Part of this morning’s media feed was this article on detecting important things on the Internet (satire, of course). In it, Capitalization Practices, salacious slugs, sensationalism, and more are given their due in brief. It is not a revolutionary critique. It is, in fact, pretty passé. We have all already complained about clickbait, traced the history of clickbait, redefined clickbait, and told each other to shut up about complaining about clickbait. We conclude that there’s nothing new to see here.The conversation’s tired. The conversation’s done.
This seems to be the flow of a lot of contemporary populist criticism. Stage 1: Raise Concern. Stage 2: Interrogate Definition of Concern. Stage 3: Criticize Those Who Are Concerned (often noting that Nothing is New).
And then comes Stage 4, which is roughly Recede from Debate.
I harbor what I think are legitimate concerns about the rapidity of issue cycles and its effect on public memory, political and social discourse, and mechanisms of social control. In brief, if we allow our critique to be as thin, rapid-fire, and utterly predictable as it is today, we risk glossing over issues that deserve sustained, in-depth attention. In a world in which “thought pieces” about major events have to be online in less time than it takes to properly think and in which the success of publications and social clout of individuals is, in part, incumbent upon one’s ability to jump on the latest trend, we are encouraged to ask only the simple questions and shy away from less easily-digestible critiques. And since the world is a tremendously complex place, the reduction of ongoing issues to rapid-cycling soundbytes means that issues can continue, not even necessarily behind the scenes or obscured from view. In other words, an ADHD approach to what we, the public, espouse concern about degrades the quality of of our critique and the effectiveness of our complaints.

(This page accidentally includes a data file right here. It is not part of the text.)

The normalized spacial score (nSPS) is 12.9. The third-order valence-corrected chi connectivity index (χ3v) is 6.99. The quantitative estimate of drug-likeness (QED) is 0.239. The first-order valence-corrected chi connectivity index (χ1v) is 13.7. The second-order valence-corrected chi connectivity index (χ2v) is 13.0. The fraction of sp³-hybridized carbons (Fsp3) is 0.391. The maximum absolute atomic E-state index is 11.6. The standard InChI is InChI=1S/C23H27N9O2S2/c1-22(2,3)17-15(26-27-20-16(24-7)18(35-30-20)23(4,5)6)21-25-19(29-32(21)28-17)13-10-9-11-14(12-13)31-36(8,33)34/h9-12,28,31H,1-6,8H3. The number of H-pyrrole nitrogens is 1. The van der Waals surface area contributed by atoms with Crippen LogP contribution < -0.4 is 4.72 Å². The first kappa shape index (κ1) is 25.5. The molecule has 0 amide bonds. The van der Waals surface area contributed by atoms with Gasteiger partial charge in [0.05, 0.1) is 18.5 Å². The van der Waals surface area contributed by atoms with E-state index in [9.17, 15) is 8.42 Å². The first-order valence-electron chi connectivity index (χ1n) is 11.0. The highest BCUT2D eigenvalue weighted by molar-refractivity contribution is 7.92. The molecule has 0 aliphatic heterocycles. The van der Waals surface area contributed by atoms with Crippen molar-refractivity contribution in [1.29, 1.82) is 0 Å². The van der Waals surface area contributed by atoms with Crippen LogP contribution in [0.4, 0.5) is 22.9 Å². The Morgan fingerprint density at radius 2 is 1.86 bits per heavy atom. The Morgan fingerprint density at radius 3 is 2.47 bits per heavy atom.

This isn’t really about the death of long-form so much as it is about the half-life of a contemporary crisis. We’re constantly moving on to the next thing, and the next thing, and the next thing because we can (really because the existing publishing, technological, and psychological/social structures we’re embedded in converge to encourage this type of behavior). Those who demonstrate sustained concern, or else revisit existing arguments articulated to their satisfaction, are maligned for their continued boo-hooing and told that their interpretation of an issue is insufficiently original or otherwise not worthwhile. At times, there may be some truth to these assertions; after all, those engaging in the conversation later have had a bit more time to mull things over. Nonetheless, it’s unfortunate that this is the direction our discussions so often take.
How to fix this, I don’t know. One might even argue that I contribute to the problem through my work. Ironically, I must be brief as I’m working on a longer response to a different issue, something that I fear will remove itself from public view before I’ve got around to it. It’s certainly easier to complain about the state of things than to propose actionable solutions, and I’d like to make sure that any that I might outline are carefully conceived. So we’ll leave this here for now. Proposals welcome in the comments.